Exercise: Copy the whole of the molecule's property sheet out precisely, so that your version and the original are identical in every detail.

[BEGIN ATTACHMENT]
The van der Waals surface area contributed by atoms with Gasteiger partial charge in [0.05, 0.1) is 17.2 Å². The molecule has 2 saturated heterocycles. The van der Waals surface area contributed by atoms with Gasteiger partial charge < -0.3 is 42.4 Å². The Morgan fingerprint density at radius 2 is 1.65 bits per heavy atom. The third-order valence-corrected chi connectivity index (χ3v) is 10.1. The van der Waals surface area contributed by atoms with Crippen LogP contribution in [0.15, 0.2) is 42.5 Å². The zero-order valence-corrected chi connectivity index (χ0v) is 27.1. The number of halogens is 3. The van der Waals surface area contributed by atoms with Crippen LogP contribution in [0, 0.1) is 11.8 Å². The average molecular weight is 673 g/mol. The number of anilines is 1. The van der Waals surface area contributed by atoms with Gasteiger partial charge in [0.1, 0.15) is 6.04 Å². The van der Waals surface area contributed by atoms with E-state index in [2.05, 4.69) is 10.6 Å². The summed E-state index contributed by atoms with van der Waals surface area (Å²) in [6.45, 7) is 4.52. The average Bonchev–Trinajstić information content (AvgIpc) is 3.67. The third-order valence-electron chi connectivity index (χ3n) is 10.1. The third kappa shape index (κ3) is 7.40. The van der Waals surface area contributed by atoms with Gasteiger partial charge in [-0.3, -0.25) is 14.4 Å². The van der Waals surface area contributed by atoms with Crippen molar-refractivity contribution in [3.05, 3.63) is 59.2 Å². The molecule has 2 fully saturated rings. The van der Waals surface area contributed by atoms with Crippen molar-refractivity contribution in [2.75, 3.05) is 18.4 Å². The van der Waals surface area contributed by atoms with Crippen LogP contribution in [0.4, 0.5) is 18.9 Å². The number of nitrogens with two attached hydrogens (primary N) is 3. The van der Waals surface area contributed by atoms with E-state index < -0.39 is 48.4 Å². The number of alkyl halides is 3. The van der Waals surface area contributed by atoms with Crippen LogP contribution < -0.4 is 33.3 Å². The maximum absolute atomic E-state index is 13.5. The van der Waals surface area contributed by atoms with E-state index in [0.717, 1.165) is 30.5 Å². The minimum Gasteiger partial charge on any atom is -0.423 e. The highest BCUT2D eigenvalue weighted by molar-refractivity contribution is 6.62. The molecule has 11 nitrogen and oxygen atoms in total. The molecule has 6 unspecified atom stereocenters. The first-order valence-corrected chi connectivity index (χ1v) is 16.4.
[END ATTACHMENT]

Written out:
The van der Waals surface area contributed by atoms with Gasteiger partial charge in [0.05, 0.1) is 17.2 Å². The molecule has 2 saturated heterocycles. The van der Waals surface area contributed by atoms with Gasteiger partial charge < -0.3 is 42.4 Å². The Morgan fingerprint density at radius 2 is 1.65 bits per heavy atom. The third-order valence-corrected chi connectivity index (χ3v) is 10.1. The van der Waals surface area contributed by atoms with Crippen LogP contribution in [0.15, 0.2) is 42.5 Å². The zero-order valence-corrected chi connectivity index (χ0v) is 27.1. The number of halogens is 3. The van der Waals surface area contributed by atoms with Crippen LogP contribution in [0, 0.1) is 11.8 Å². The average molecular weight is 673 g/mol. The number of anilines is 1. The van der Waals surface area contributed by atoms with Gasteiger partial charge in [0.1, 0.15) is 6.04 Å². The van der Waals surface area contributed by atoms with E-state index in [2.05, 4.69) is 10.6 Å². The summed E-state index contributed by atoms with van der Waals surface area (Å²) in [6.45, 7) is 4.52. The average Bonchev–Trinajstić information content (AvgIpc) is 3.67. The third-order valence-electron chi connectivity index (χ3n) is 10.1. The third kappa shape index (κ3) is 7.40. The van der Waals surface area contributed by atoms with Gasteiger partial charge in [-0.3, -0.25) is 14.4 Å². The van der Waals surface area contributed by atoms with Crippen molar-refractivity contribution in [3.05, 3.63) is 59.2 Å². The molecule has 2 fully saturated rings. The van der Waals surface area contributed by atoms with Crippen molar-refractivity contribution in [2.75, 3.05) is 18.4 Å². The van der Waals surface area contributed by atoms with Crippen LogP contribution in [0.4, 0.5) is 18.9 Å². The number of nitrogens with two attached hydrogens (primary N) is 3. The van der Waals surface area contributed by atoms with E-state index < -0.39 is 48.4 Å². The number of alkyl halides is 3. The van der Waals surface area contributed by atoms with Crippen LogP contribution < -0.4 is 33.3 Å². The maximum absolute atomic E-state index is 13.5. The van der Waals surface area contributed by atoms with E-state index in [0.717, 1.165) is 30.5 Å². The minimum Gasteiger partial charge on any atom is -0.423 e. The highest BCUT2D eigenvalue weighted by molar-refractivity contribution is 6.62. The molecule has 11 nitrogen and oxygen atoms in total. The molecule has 6 unspecified atom stereocenters. The first-order valence-corrected chi connectivity index (χ1v) is 16.4.